Updates to estate plan might be necessary in New Year

On behalf of Scaringi Law posted in Estate Planning on Wednesday, December 23, 2015.

While having an estate plan is certainly better than having none, an out-of-date will is not entirely advisable either. After all, if the two certainties in life really are death and taxes, failing to keep up with changes to estate tax law can wreak unintended havoc on a person's estate. With the end of the year drawing to a close, people in Pennsylvania might be well advised to review any upcoming estate law changes and adjust their estate plan as necessary.

At least two things will remain the same in the world of estate planning as the calendar flips over to 2016. Currently, up to $14,000 can be gifted to anyone without facing taxation. Gifts given to a spouse, of course, are not subject to being taxed in the first place. Portability -- or being able to "port" the remainder of a deceased spouse's federal estate tax exemption to the surviving spouse -- is also staying put as is. Currently, a surviving spouse can transfer up to nearly $11 million worth of assets and not have to worry about any estate tax.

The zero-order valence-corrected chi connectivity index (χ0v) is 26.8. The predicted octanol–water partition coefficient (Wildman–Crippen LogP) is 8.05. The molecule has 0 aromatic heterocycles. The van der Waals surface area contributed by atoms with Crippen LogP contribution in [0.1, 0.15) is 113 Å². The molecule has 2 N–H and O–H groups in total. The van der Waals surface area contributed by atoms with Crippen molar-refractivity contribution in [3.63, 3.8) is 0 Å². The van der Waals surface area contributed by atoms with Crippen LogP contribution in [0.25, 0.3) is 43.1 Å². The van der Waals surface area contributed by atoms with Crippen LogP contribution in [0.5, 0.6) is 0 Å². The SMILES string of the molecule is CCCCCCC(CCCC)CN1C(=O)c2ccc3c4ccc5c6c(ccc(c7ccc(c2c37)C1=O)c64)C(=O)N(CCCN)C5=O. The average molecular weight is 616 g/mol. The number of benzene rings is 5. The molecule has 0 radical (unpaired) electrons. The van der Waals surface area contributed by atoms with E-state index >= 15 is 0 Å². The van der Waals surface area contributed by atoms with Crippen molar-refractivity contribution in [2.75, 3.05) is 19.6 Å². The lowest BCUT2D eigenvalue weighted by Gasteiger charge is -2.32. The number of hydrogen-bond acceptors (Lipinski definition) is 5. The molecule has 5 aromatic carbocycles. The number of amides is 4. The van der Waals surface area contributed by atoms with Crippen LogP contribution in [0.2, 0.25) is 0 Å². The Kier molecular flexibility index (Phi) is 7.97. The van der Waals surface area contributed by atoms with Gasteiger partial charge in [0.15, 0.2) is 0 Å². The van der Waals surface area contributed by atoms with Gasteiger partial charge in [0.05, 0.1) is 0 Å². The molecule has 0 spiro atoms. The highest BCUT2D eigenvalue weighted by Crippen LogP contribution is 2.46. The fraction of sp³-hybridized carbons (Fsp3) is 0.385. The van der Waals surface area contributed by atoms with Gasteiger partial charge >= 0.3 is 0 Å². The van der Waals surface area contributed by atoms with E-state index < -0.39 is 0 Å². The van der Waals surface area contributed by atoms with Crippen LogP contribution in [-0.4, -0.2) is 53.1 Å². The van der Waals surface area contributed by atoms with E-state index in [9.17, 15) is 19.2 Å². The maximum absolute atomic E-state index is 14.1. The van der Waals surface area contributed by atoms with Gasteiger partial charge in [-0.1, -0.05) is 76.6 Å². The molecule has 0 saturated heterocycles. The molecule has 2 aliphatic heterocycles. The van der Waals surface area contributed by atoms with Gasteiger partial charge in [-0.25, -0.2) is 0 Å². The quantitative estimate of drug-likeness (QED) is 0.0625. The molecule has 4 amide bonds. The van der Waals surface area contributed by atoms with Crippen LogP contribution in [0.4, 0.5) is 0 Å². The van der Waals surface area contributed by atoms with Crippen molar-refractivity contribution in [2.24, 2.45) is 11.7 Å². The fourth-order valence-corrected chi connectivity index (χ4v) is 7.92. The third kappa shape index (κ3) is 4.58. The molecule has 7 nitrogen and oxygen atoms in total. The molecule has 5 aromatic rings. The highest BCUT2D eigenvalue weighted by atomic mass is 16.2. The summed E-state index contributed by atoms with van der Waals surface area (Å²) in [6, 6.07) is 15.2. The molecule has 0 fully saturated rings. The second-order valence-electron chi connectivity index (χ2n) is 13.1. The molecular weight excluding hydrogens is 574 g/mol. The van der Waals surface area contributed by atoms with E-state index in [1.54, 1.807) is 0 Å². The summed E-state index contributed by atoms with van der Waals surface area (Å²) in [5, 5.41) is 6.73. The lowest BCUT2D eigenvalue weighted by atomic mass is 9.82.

What is changing, though, is the maximum lifetime exclusion amount for estate tax and lifetime gifts. The law concerning gifts made throughout a person's lifetime as well as the transfer of an estate to an heir mandates that the act of doing so is tax free only up to a certain amount. Annually, the max amount has risen dramatically and, as of 2016, will be at $5.45 million, a significant increase from 2005 when it was capped at $1.5 million.

Handling and minimizing estate taxes is typically a high priority for those in Pennsylvania who are establishing their first estate plan or simply updating an old one. With changes to estate tax law rolling through nearly every New Year, an annual review of all documents, wills and trusts is typically well advised. Doing so in as timely a manner as possible can help ensure that there are no overlooked inconsistencies in a plan that might create problematic issues for those left to handle the estate after a loved one has passed.

Source: fool.com, "Estate Planning in 2016: Here's What You Need to Know", Dan Caplinger, Dec. 11, 2015


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